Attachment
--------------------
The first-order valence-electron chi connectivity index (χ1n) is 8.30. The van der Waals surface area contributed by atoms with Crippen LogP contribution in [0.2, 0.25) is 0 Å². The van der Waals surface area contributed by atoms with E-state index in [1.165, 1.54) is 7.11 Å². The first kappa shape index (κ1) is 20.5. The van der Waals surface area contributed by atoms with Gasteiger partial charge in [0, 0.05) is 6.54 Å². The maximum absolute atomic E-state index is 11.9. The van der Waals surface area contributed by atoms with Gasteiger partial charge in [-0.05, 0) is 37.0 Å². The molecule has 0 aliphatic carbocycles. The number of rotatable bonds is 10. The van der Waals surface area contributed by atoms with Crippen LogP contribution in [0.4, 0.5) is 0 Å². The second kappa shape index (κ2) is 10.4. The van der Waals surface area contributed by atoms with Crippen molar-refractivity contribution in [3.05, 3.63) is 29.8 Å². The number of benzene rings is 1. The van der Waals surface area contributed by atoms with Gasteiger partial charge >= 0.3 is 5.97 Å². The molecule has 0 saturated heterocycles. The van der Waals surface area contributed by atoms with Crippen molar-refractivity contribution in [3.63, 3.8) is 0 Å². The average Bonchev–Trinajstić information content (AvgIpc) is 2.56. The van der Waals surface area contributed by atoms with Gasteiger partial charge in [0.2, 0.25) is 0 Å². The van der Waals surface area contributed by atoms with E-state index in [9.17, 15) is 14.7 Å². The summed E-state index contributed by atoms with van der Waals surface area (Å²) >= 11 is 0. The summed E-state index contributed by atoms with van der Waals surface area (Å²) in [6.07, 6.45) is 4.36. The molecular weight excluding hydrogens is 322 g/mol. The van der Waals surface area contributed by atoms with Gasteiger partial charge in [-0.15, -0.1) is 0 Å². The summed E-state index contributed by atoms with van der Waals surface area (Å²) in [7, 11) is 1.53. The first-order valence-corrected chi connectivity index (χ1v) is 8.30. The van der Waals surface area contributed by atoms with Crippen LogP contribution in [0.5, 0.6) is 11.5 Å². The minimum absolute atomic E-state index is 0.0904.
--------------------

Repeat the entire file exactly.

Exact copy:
The first-order valence-electron chi connectivity index (χ1n) is 8.30. The van der Waals surface area contributed by atoms with Crippen LogP contribution in [0.2, 0.25) is 0 Å². The van der Waals surface area contributed by atoms with E-state index in [1.165, 1.54) is 7.11 Å². The first kappa shape index (κ1) is 20.5. The van der Waals surface area contributed by atoms with Gasteiger partial charge in [0, 0.05) is 6.54 Å². The maximum absolute atomic E-state index is 11.9. The van der Waals surface area contributed by atoms with Gasteiger partial charge in [-0.05, 0) is 37.0 Å². The molecule has 0 aliphatic carbocycles. The number of rotatable bonds is 10. The van der Waals surface area contributed by atoms with Crippen LogP contribution in [0.4, 0.5) is 0 Å². The second kappa shape index (κ2) is 10.4. The van der Waals surface area contributed by atoms with Crippen molar-refractivity contribution in [3.05, 3.63) is 29.8 Å². The number of benzene rings is 1. The van der Waals surface area contributed by atoms with Gasteiger partial charge >= 0.3 is 5.97 Å². The molecule has 0 saturated heterocycles. The van der Waals surface area contributed by atoms with Crippen molar-refractivity contribution in [3.63, 3.8) is 0 Å². The average Bonchev–Trinajstić information content (AvgIpc) is 2.56. The van der Waals surface area contributed by atoms with Gasteiger partial charge in [0.2, 0.25) is 0 Å². The van der Waals surface area contributed by atoms with E-state index in [9.17, 15) is 14.7 Å². The summed E-state index contributed by atoms with van der Waals surface area (Å²) >= 11 is 0. The summed E-state index contributed by atoms with van der Waals surface area (Å²) in [6.07, 6.45) is 4.36. The molecular weight excluding hydrogens is 322 g/mol. The van der Waals surface area contributed by atoms with Gasteiger partial charge in [-0.15, -0.1) is 0 Å². The summed E-state index contributed by atoms with van der Waals surface area (Å²) in [7, 11) is 1.53. The first-order valence-corrected chi connectivity index (χ1v) is 8.30. The van der Waals surface area contributed by atoms with Crippen LogP contribution in [0.5, 0.6) is 11.5 Å². The minimum absolute atomic E-state index is 0.0904.